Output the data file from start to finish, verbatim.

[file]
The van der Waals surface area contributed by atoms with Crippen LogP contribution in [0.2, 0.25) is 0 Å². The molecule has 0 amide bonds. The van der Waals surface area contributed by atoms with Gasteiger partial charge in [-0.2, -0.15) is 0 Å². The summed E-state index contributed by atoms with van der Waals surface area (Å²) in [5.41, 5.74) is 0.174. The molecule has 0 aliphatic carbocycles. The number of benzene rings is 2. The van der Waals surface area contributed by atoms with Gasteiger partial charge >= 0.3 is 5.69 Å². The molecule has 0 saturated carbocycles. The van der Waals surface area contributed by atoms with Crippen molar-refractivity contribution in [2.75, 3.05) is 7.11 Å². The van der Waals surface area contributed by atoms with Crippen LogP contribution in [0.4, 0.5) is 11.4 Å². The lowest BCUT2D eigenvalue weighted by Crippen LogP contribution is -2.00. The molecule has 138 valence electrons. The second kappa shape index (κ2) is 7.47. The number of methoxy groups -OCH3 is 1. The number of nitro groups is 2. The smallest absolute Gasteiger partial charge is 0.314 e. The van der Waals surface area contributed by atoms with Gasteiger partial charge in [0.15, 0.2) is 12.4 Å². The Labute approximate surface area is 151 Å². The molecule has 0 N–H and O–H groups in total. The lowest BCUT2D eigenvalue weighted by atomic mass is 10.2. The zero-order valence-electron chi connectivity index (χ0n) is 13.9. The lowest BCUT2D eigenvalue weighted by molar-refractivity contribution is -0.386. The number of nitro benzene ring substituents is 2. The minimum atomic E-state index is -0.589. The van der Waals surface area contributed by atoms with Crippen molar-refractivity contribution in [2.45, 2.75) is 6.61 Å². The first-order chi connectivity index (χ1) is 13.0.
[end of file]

The van der Waals surface area contributed by atoms with Crippen LogP contribution in [0.2, 0.25) is 0 Å². The molecule has 0 amide bonds. The van der Waals surface area contributed by atoms with Gasteiger partial charge in [-0.2, -0.15) is 0 Å². The summed E-state index contributed by atoms with van der Waals surface area (Å²) in [5.41, 5.74) is 0.174. The molecule has 0 aliphatic carbocycles. The number of benzene rings is 2. The van der Waals surface area contributed by atoms with Gasteiger partial charge >= 0.3 is 5.69 Å². The molecule has 0 saturated carbocycles. The van der Waals surface area contributed by atoms with Crippen molar-refractivity contribution in [2.75, 3.05) is 7.11 Å². The van der Waals surface area contributed by atoms with Crippen LogP contribution in [0.4, 0.5) is 11.4 Å². The lowest BCUT2D eigenvalue weighted by Crippen LogP contribution is -2.00. The molecule has 138 valence electrons. The second kappa shape index (κ2) is 7.47. The number of methoxy groups -OCH3 is 1. The number of nitro groups is 2. The smallest absolute Gasteiger partial charge is 0.314 e. The van der Waals surface area contributed by atoms with Gasteiger partial charge in [0.15, 0.2) is 12.4 Å². The Labute approximate surface area is 151 Å². The molecule has 0 N–H and O–H groups in total. The lowest BCUT2D eigenvalue weighted by atomic mass is 10.2. The zero-order valence-electron chi connectivity index (χ0n) is 13.9. The lowest BCUT2D eigenvalue weighted by molar-refractivity contribution is -0.386. The number of nitro benzene ring substituents is 2. The minimum atomic E-state index is -0.589. The van der Waals surface area contributed by atoms with Crippen molar-refractivity contribution in [2.45, 2.75) is 6.61 Å². The first-order chi connectivity index (χ1) is 13.0.